A natural progression 7 min read
The Taskforce for Nature-Related Financial Disclosures (the TNFD) recently released the first beta version of its reporting framework. Modelled on the Taskforce for Climate-Related Financial Disclosures (the TCFD), the framework seeks to establish a method for companies to identify, assess and report on material nature-related risks and opportunities.
- On 15 March 2022, the TNFD released the first beta version of its new framework, providing recommendations and guidance on the disclosure of nature-related risks and opportunities. It is now open for public comment, with numerous versions expected until the final release, currently planned for September 2023.
- Biodiversity and ecosystem degradation is occurring at an unprecedented rate and presents physical, transitional and systemic risks for businesses. The TNFD encourages companies to identify these risks and factor them into decision making, while simultaneously considering nature-related opportunities.
- As it is modelled on the TCFD, the TNFD framework should feel familiar to businesses. With TCFD-aligned reporting becoming mandatory in certain countries (and increasingly adopted worldwide), companies should consider the framework and how best to plan and prepare for nature-related risks and opportunities.
- The release of the draft framework is a reminder for companies to consider whether biodiversity-related risks are material to business prospects and warrant disclosure to shareholders under the Corporations Act 2001 (Cth) (the Corporations Act).
- Boards and senior executives should also expect near-term scrutiny of how they are discharging their statutory duties regarding material biodiversity and nature-related risks and opportunities.
Alarmingly, the earth is currently undergoing one of the most severe mass extinctions of all time, approximately 1000 times higher than the expected extinction rate. Australia has seen a decline in federally listed threatened species by around 60% since 2000, which is significant given our unique biodiversity represents 7-10% of the earth's animal species and 85% of plant species.
Biodiversity is considered integral to businesses and the broader economy. According to the TNFD, over half of the global gross domestic product is dependent on nature, and the World Economic Forum predicts biodiversity will have the second biggest impact on businesses over the next decade, following climate change.
A decline in biodiversity presents financial risks. The Australian Council of Superannuation Investors has estimated Australia's natural capital value at A$6.4 trillion1. According to a recent assessment, under a 'business as usual' scenario, Australia stands to lose US$20 billion from the national economy every year by 2050 from nature loss. This makes us one of the most biodiversity risk-exposed countries.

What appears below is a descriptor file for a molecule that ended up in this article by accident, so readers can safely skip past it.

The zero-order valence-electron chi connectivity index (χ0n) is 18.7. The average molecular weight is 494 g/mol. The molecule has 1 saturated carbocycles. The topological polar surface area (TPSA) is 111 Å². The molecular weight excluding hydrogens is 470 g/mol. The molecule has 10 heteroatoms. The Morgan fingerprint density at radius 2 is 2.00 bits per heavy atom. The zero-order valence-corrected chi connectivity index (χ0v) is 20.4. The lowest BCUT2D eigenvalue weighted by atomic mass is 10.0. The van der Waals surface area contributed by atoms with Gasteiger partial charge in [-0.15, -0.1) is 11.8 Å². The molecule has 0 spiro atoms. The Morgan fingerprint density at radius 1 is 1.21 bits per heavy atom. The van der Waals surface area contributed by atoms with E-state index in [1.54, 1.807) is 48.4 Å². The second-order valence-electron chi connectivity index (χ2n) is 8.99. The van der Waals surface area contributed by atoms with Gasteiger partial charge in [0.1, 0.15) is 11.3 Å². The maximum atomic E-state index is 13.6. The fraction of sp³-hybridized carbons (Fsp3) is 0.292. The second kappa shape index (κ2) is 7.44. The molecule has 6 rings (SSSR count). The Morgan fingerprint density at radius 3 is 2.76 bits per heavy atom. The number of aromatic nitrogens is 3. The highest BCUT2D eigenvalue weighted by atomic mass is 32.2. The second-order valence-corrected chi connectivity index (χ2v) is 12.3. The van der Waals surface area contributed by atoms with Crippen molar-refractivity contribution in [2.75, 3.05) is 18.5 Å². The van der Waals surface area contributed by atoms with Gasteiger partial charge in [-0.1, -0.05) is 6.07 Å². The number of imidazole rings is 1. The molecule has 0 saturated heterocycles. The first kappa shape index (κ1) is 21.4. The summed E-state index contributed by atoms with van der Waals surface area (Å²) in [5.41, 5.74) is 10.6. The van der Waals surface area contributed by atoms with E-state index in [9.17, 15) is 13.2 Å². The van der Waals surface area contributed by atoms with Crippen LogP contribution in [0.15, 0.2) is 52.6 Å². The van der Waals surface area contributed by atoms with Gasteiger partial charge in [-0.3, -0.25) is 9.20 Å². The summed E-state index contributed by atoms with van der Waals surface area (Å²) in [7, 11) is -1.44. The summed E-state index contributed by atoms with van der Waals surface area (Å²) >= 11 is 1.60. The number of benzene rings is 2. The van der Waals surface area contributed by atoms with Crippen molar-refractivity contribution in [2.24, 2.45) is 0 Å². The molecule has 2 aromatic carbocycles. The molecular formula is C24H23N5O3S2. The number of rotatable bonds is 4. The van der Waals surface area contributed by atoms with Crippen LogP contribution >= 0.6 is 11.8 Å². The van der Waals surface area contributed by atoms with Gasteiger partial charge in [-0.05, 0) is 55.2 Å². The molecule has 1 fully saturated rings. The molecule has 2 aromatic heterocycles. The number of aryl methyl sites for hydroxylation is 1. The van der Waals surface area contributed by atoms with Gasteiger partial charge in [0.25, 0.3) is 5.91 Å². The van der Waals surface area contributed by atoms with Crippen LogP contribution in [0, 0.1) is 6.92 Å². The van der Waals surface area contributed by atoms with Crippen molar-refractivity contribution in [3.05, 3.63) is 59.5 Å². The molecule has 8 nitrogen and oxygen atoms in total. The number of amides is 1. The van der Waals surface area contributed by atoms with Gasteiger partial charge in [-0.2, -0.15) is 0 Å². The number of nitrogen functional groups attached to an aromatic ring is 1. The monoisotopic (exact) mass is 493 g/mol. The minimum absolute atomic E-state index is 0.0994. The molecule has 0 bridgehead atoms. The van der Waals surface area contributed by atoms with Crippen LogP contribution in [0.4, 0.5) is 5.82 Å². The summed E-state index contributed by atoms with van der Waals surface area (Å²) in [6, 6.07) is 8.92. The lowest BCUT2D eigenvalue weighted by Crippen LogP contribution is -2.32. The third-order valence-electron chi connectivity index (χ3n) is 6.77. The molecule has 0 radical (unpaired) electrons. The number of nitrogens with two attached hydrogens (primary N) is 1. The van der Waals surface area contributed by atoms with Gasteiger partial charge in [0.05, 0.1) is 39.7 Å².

This is not just a macro-economic issue, as individual companies may also be materially affected. For example, agricultural companies could be negatively impacted by the loss of native vegetation, with a decline in native pollinators impacting produce yields.2 Similarly, mining operations may be directly affected by changing regulations.
Despite this, a recent survey of 2,500 companies in high or medium-risk sectors found only 23% disclosed biodiversity risk in their corporate reporting. This suggests that current reporting on biodiversity loss risk does not reflect the severity of the physical, transitional and systemic risks associated with nature degradation and biodiversity loss.3
The TNFD is a global, market-led initiative, established to provide businesses with an integrated methodology for quantifying and disclosing nature-related risks and opportunities. It aims for consistency with existing initiatives, frameworks and standards, including the emerging global baseline for sustainability reporting being developed by the International Sustainability Standards Board (the ISSB).
The beta version of the TNFD framework, released on 15 March 2022, consists of three core components:
- foundational guidance on concepts and definitions to aid understanding of nature-based risks and opportunities;
- the TNFD's draft disclosure recommendations; and
- an introduction to the 'Locate, Evaluate, Assess and Prepare' (LEAP) assessment process for assessing nature-related risks and opportunities.
LEAP was developed in response to the call for accessible guidance on how to understand and determine nature-related risks and opportunities. This includes:
- locate interfaces with nature;
- evaluate dependencies on nature;
- assess risks and opportunities; and
- prepare to respond and report nature-related risks and opportunities.
The TNFD outlines three categories for businesses to assess, manage and disclose nature-related risks.
Classes of risk in the draft TNFD